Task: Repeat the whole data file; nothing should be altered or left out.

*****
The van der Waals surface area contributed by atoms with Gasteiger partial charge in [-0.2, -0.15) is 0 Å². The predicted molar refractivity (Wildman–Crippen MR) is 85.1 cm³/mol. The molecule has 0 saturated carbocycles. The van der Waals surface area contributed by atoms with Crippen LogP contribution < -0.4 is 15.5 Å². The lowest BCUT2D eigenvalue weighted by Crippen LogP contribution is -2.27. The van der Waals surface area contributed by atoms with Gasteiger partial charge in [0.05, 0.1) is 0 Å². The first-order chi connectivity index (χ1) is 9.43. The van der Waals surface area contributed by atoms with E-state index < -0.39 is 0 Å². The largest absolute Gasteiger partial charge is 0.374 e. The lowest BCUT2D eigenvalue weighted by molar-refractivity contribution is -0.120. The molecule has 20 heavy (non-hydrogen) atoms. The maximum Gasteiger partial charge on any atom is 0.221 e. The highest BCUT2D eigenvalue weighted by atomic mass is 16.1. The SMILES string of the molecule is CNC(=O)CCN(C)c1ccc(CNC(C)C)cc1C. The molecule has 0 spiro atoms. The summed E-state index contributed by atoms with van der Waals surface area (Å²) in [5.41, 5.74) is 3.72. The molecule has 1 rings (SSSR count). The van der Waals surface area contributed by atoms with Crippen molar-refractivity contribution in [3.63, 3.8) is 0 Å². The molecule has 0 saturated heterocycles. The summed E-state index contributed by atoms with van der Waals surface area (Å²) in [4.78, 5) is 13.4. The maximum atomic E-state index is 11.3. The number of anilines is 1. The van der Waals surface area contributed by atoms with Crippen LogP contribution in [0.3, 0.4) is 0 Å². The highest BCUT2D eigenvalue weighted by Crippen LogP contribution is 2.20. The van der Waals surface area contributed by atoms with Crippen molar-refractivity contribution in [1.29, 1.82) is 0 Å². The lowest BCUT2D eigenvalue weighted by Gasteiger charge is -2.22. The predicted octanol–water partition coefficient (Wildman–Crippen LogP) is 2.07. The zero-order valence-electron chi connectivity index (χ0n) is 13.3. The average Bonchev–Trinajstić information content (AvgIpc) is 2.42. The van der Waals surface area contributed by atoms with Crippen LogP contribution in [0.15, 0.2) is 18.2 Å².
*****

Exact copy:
The van der Waals surface area contributed by atoms with Gasteiger partial charge in [-0.2, -0.15) is 0 Å². The predicted molar refractivity (Wildman–Crippen MR) is 85.1 cm³/mol. The molecule has 0 saturated carbocycles. The van der Waals surface area contributed by atoms with Crippen LogP contribution < -0.4 is 15.5 Å². The lowest BCUT2D eigenvalue weighted by Crippen LogP contribution is -2.27. The van der Waals surface area contributed by atoms with Gasteiger partial charge in [0.05, 0.1) is 0 Å². The first-order chi connectivity index (χ1) is 9.43. The van der Waals surface area contributed by atoms with E-state index < -0.39 is 0 Å². The largest absolute Gasteiger partial charge is 0.374 e. The lowest BCUT2D eigenvalue weighted by molar-refractivity contribution is -0.120. The molecule has 20 heavy (non-hydrogen) atoms. The maximum Gasteiger partial charge on any atom is 0.221 e. The highest BCUT2D eigenvalue weighted by atomic mass is 16.1. The SMILES string of the molecule is CNC(=O)CCN(C)c1ccc(CNC(C)C)cc1C. The molecule has 0 spiro atoms. The summed E-state index contributed by atoms with van der Waals surface area (Å²) in [5.41, 5.74) is 3.72. The molecule has 1 rings (SSSR count). The van der Waals surface area contributed by atoms with Crippen molar-refractivity contribution in [3.63, 3.8) is 0 Å². The molecule has 0 saturated heterocycles. The summed E-state index contributed by atoms with van der Waals surface area (Å²) in [4.78, 5) is 13.4. The maximum atomic E-state index is 11.3. The number of anilines is 1. The van der Waals surface area contributed by atoms with Crippen LogP contribution in [0.3, 0.4) is 0 Å². The highest BCUT2D eigenvalue weighted by Crippen LogP contribution is 2.20. The van der Waals surface area contributed by atoms with Crippen molar-refractivity contribution in [1.29, 1.82) is 0 Å². The lowest BCUT2D eigenvalue weighted by Gasteiger charge is -2.22. The predicted octanol–water partition coefficient (Wildman–Crippen LogP) is 2.07. The zero-order valence-electron chi connectivity index (χ0n) is 13.3. The average Bonchev–Trinajstić information content (AvgIpc) is 2.42. The van der Waals surface area contributed by atoms with Crippen LogP contribution in [0.15, 0.2) is 18.2 Å².